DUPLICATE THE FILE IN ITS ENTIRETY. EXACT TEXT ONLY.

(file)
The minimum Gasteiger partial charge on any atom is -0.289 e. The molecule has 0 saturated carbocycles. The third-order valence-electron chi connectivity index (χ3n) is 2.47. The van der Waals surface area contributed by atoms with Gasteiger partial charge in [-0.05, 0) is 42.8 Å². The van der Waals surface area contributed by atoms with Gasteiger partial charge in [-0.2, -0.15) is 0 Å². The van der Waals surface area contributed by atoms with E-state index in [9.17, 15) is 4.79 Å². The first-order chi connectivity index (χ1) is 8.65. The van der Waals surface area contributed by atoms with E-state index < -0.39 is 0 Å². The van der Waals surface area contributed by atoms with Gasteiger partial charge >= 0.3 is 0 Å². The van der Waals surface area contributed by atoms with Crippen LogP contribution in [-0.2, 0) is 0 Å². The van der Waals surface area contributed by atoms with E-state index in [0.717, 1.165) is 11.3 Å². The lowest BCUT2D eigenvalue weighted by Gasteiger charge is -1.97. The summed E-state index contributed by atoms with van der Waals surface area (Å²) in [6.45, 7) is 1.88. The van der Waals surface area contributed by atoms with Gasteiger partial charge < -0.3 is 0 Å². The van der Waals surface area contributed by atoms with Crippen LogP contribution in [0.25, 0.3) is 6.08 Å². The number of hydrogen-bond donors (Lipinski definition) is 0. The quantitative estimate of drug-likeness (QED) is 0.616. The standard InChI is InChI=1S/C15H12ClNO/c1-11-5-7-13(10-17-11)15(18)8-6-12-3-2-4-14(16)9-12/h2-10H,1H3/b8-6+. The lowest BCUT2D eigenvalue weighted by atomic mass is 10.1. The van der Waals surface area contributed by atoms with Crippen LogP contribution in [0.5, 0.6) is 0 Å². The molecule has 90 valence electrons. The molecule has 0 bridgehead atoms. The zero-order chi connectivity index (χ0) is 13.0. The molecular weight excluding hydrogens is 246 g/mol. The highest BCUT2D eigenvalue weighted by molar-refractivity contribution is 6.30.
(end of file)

The minimum Gasteiger partial charge on any atom is -0.289 e. The molecule has 0 saturated carbocycles. The third-order valence-electron chi connectivity index (χ3n) is 2.47. The van der Waals surface area contributed by atoms with Gasteiger partial charge in [-0.05, 0) is 42.8 Å². The van der Waals surface area contributed by atoms with Gasteiger partial charge in [-0.2, -0.15) is 0 Å². The van der Waals surface area contributed by atoms with E-state index in [9.17, 15) is 4.79 Å². The first-order chi connectivity index (χ1) is 8.65. The van der Waals surface area contributed by atoms with E-state index < -0.39 is 0 Å². The van der Waals surface area contributed by atoms with Gasteiger partial charge >= 0.3 is 0 Å². The van der Waals surface area contributed by atoms with Crippen LogP contribution in [-0.2, 0) is 0 Å². The van der Waals surface area contributed by atoms with E-state index in [0.717, 1.165) is 11.3 Å². The lowest BCUT2D eigenvalue weighted by Gasteiger charge is -1.97. The summed E-state index contributed by atoms with van der Waals surface area (Å²) in [6.45, 7) is 1.88. The van der Waals surface area contributed by atoms with Gasteiger partial charge < -0.3 is 0 Å². The van der Waals surface area contributed by atoms with Crippen LogP contribution in [0.25, 0.3) is 6.08 Å². The number of hydrogen-bond donors (Lipinski definition) is 0. The quantitative estimate of drug-likeness (QED) is 0.616. The standard InChI is InChI=1S/C15H12ClNO/c1-11-5-7-13(10-17-11)15(18)8-6-12-3-2-4-14(16)9-12/h2-10H,1H3/b8-6+. The lowest BCUT2D eigenvalue weighted by atomic mass is 10.1. The van der Waals surface area contributed by atoms with Crippen LogP contribution in [0.5, 0.6) is 0 Å². The molecule has 90 valence electrons. The molecule has 0 bridgehead atoms. The zero-order chi connectivity index (χ0) is 13.0. The molecular weight excluding hydrogens is 246 g/mol. The highest BCUT2D eigenvalue weighted by molar-refractivity contribution is 6.30.